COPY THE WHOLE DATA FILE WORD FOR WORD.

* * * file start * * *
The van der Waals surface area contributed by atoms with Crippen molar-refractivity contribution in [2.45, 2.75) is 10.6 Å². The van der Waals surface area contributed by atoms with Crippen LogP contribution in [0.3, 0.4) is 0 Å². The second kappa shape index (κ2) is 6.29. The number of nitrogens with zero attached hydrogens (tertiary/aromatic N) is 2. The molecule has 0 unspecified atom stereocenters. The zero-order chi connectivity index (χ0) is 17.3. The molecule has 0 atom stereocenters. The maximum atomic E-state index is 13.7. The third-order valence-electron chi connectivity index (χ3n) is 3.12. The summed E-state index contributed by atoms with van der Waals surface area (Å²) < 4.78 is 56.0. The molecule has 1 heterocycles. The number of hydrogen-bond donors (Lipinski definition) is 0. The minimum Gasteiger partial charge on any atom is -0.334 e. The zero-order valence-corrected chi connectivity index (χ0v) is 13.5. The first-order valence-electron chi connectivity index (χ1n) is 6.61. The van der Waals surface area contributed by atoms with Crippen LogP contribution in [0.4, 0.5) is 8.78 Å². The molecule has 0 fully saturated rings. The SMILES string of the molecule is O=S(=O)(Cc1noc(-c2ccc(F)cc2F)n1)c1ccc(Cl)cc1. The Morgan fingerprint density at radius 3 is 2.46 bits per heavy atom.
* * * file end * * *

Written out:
The van der Waals surface area contributed by atoms with Crippen molar-refractivity contribution in [2.45, 2.75) is 10.6 Å². The van der Waals surface area contributed by atoms with Crippen LogP contribution in [0.3, 0.4) is 0 Å². The second kappa shape index (κ2) is 6.29. The number of nitrogens with zero attached hydrogens (tertiary/aromatic N) is 2. The molecule has 0 unspecified atom stereocenters. The zero-order chi connectivity index (χ0) is 17.3. The molecule has 0 atom stereocenters. The maximum atomic E-state index is 13.7. The third-order valence-electron chi connectivity index (χ3n) is 3.12. The summed E-state index contributed by atoms with van der Waals surface area (Å²) < 4.78 is 56.0. The molecule has 1 heterocycles. The number of hydrogen-bond donors (Lipinski definition) is 0. The minimum Gasteiger partial charge on any atom is -0.334 e. The zero-order valence-corrected chi connectivity index (χ0v) is 13.5. The first-order valence-electron chi connectivity index (χ1n) is 6.61. The van der Waals surface area contributed by atoms with Crippen LogP contribution in [0.4, 0.5) is 8.78 Å². The molecule has 0 fully saturated rings. The SMILES string of the molecule is O=S(=O)(Cc1noc(-c2ccc(F)cc2F)n1)c1ccc(Cl)cc1. The Morgan fingerprint density at radius 3 is 2.46 bits per heavy atom.